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It’s not hard to see why the Ancient Greeks believed that Delos, a small island opposite Mykonos, is where the god Apollo was born. The summer sun reflects off the marble and stones strewn across the island, just as it did in antiquity when it symbolised the light of inquiry, reason and harmony.
It was a light that was seen to radiate throughout Greece, making Delos the centre of an archipelago of islands arranged – as if magically – in a circle around it. Hence the name of Greece’s most famous island group, the Cyclades, of which Delos lies at the centre.
As you stand in the centre of historic Delos, you know how the ancients once felt about their sanctuary. Spread out around you are the island’s legendary monuments: the House of the Naxians, Temple of Artemis, Pythion, House of Dionysos and the ancient Theatre, housing the Delians and Temple of Isis.
There’s the Terrace of the Lions, with five of the marble lions that guarded the Sacred Palm that Leto, Apollo’s mother, held onto when she gave birth to the god of light. You are at the heart of the ancient cosmos.
Within the Temple of Isis, you’ll find the statue of the goddess of sailors, and one of the most significant attractions on Delos. The site stands out among temples to other foreign gods and can be found in the foothills of Mt Kynthos.
Originally made of wood, Delos’ Theatre was replaced by the stone structure seen today, dating to the third century BC. It could hold 5,000 spectators and the entire area has archaeological remains, including private dwellings from the time of Cleopatra and Dioscorides.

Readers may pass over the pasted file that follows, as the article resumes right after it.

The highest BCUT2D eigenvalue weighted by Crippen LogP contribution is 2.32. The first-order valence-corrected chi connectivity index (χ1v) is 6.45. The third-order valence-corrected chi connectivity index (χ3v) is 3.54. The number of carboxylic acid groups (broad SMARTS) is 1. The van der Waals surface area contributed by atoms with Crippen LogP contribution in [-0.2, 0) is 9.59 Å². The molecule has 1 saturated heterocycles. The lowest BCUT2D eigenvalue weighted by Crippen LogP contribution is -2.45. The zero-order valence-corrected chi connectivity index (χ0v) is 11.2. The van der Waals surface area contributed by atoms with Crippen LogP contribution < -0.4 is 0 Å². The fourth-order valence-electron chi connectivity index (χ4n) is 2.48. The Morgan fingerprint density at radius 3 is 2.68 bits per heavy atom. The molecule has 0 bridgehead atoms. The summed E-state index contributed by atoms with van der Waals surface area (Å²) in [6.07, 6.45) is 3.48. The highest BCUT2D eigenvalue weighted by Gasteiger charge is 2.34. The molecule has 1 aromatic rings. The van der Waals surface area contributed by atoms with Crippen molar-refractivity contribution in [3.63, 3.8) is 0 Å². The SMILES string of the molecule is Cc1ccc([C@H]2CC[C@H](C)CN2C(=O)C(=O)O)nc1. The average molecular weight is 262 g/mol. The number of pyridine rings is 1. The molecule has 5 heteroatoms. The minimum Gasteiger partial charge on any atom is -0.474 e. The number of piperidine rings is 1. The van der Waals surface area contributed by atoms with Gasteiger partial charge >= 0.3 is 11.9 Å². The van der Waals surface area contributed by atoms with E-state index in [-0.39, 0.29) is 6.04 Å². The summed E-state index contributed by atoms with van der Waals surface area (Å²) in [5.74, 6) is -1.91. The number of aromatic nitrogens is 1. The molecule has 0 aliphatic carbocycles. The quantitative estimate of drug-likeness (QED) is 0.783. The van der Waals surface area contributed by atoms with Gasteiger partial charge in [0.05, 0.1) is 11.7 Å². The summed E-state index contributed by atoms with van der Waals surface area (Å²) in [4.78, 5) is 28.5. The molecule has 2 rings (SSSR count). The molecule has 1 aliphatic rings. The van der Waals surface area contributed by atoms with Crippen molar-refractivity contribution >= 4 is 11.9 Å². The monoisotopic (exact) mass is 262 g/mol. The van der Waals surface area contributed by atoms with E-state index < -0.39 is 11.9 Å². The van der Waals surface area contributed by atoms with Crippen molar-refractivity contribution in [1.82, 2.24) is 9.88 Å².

One of the world’s finest collections of ancient Greek sculpture awaits at the Archaeological Museum of Delos. Since its inauguration in 1904, it has been among the most important museums in Greece. Its nine rooms house sculptures, mosaics, pottery, inscriptions, jewellery, a funerary statuary and gravestones. Look for the torso of the Archaic kouros from the Sanctuary of Apollo, the statues of Dioskourides and Cleopatra, as well as Boreas, abducting the nymph Oreithia.
The climb up Mt Kythnos – at just 133m, the highest point on this small, flat island – takes a mere 20 minutes. Steps carved by the ancients will lead you to the often blustery top, where you can see the other Cyclades islands that circle Delos.
As mythology tells us, before the birth of Apollo, Delos was an invisible rock floating in the Aegean. The goddess Leto, pregnant by Zeus, was desperate to find a place to give birth but no one would take her in, fearing the wrath of Hera, Zeus’ jealous wife. Seeing her distress, Zeus sought help from his brother, Poseidon, the sea god, and asked him to anchor the invisible islet for Leto’s sake.
Poseidon obliged, tied it to the deep and named it Delos, “visible”. Leto then leaned back against the slope of Mt Kythnos, holding onto the island’s single palm tree, and gave birth to her son, the god of light.
Very close to Delos and Mykonos, this 14 km2 island has a width of only 1km and is known for its many bays, inlets and deserted sandy beaches. There are five chapels and farmsteads scattered across the island. The chapel of Agia Triada overlooks a particularly stunning sandy beach.
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